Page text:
Tuesday, May 10, 2016
Ind. Decisions - 7th Circuit decides one Indiana case yesterday, re an NLRB order
In Polycon Industries, Inc. v. National Labor Relations Board (Petition for Review and Cross-Application for Enforcement of an Order of the NLRB), a 5-page opinion, Judge Posner writes:
Polycon Industries, of Merrillville Indiana (a town in the northwestern corner of the state), is a manufacturer of plastic bottles and containers. Steven A. Johnson, a lawyer in the town, represented Polycon in collective bargaining with a Teamsters local (Teamsters Local Union No. 142) and in the ensuing litigation now before us; Polycon’s brief describes Johnson as “Polycon’s representative.” In a decision reported at 363 N.L.R.B. No. 31 (Oct. 29, 2015), the National Labor Relations Board determined that the company had violated sections 8(a)(1) and (5) of the National Labor Relations Act, 29 U.S.C. § 158(a)(1), (5), which prohibit unfair labor practices in interstate commerce, by re-fusing to sign a collective bargaining agreement after agreeing to its terms. * * *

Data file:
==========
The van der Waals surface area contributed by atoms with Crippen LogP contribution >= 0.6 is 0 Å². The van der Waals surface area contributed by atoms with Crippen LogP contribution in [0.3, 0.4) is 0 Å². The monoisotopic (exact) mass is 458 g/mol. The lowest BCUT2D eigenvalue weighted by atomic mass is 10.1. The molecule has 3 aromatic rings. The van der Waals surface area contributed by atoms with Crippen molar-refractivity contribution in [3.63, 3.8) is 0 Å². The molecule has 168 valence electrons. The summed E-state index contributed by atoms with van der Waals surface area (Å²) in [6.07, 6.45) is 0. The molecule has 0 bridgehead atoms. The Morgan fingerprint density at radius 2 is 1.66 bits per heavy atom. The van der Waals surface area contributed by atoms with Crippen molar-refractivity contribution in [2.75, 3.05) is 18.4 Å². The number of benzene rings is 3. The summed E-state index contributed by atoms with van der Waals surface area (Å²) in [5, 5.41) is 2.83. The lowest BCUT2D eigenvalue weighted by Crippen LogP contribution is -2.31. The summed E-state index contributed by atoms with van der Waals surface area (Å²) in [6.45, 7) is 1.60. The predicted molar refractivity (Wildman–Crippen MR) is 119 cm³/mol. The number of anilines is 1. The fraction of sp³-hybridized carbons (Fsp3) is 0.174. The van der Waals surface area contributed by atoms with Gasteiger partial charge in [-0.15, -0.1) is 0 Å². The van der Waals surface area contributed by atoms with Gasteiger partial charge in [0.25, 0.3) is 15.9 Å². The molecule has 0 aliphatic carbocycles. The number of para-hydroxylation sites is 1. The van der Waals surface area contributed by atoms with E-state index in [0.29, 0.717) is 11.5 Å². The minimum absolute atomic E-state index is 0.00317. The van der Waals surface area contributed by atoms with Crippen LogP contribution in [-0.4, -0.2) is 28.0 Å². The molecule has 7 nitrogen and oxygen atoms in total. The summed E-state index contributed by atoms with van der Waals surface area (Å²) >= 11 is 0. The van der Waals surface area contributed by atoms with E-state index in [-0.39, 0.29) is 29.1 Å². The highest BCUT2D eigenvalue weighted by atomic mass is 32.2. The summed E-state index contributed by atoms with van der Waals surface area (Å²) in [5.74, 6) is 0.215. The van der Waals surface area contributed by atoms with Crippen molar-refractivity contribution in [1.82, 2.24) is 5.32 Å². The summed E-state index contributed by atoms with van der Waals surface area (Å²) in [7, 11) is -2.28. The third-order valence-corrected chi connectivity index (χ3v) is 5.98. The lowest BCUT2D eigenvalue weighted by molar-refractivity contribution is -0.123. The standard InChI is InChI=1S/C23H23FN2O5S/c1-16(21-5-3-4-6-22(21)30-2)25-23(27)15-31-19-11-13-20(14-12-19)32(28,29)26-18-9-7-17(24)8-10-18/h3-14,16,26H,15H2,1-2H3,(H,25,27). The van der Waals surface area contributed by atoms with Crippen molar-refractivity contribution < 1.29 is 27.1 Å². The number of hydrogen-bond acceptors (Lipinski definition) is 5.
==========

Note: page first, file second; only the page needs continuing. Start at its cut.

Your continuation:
And so the Board, in the order before us that Polycon challenges, has directed Polycon to sign the agreement and comply with its terms until it expires. The order is so clearly correct that Polycon’s challenge borders on the frivolous. As the Supreme Court said in H.J. Heinz Co. v. NLRB, supra, 311 U.S. at 526, an employer’s “refusal to honor, with his signature, the agreement which he has made with a labor organization, discredits the organization, impairs the bargaining process and tends to frustrate the aim of the statute to secure industrial peace through collective bargaining.”
Attorney Johnson insists that not his but Polycon’s approval of the new language was required before the parties could be deemed to have approved it. But he provides no evidence, his own or Polycon’s, that he hadn’t been authorized to speak for the company when he told the union that the suggested addition was fine. Polycon could have asked for correction of any material mistakes before signing the contract but could not refuse to review and sign it because of the mere possibility that it contained a mistake. The Board’s order is ENFORCED.
Posted by Marcia Oddi on May 10, 2016 09:27 AM
Posted to Ind. (7th Cir.) Decisions